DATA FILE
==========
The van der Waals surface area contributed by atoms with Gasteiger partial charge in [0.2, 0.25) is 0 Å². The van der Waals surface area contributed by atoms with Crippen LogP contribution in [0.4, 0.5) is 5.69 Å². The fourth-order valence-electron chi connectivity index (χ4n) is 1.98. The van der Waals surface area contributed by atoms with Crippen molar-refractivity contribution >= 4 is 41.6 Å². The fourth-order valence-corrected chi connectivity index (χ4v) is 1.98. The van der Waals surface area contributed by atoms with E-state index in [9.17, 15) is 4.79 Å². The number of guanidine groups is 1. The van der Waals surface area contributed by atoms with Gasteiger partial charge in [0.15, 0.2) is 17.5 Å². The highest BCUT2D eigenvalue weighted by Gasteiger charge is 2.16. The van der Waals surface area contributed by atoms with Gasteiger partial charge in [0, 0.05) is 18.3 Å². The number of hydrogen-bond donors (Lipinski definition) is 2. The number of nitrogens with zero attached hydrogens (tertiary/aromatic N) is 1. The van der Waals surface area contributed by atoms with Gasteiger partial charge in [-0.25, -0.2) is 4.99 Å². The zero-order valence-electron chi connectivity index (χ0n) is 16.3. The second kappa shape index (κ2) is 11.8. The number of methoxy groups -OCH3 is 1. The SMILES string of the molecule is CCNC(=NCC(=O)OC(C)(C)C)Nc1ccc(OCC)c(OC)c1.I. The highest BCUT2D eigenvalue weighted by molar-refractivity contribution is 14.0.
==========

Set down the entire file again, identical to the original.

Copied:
The van der Waals surface area contributed by atoms with Gasteiger partial charge in [0.2, 0.25) is 0 Å². The van der Waals surface area contributed by atoms with Crippen LogP contribution in [0.4, 0.5) is 5.69 Å². The fourth-order valence-electron chi connectivity index (χ4n) is 1.98. The van der Waals surface area contributed by atoms with Crippen molar-refractivity contribution >= 4 is 41.6 Å². The fourth-order valence-corrected chi connectivity index (χ4v) is 1.98. The van der Waals surface area contributed by atoms with E-state index in [9.17, 15) is 4.79 Å². The number of guanidine groups is 1. The van der Waals surface area contributed by atoms with Gasteiger partial charge in [0.15, 0.2) is 17.5 Å². The highest BCUT2D eigenvalue weighted by Gasteiger charge is 2.16. The van der Waals surface area contributed by atoms with Gasteiger partial charge in [0, 0.05) is 18.3 Å². The number of hydrogen-bond donors (Lipinski definition) is 2. The number of nitrogens with zero attached hydrogens (tertiary/aromatic N) is 1. The van der Waals surface area contributed by atoms with Gasteiger partial charge in [-0.25, -0.2) is 4.99 Å². The zero-order valence-electron chi connectivity index (χ0n) is 16.3. The second kappa shape index (κ2) is 11.8. The number of methoxy groups -OCH3 is 1. The SMILES string of the molecule is CCNC(=NCC(=O)OC(C)(C)C)Nc1ccc(OCC)c(OC)c1.I. The highest BCUT2D eigenvalue weighted by molar-refractivity contribution is 14.0.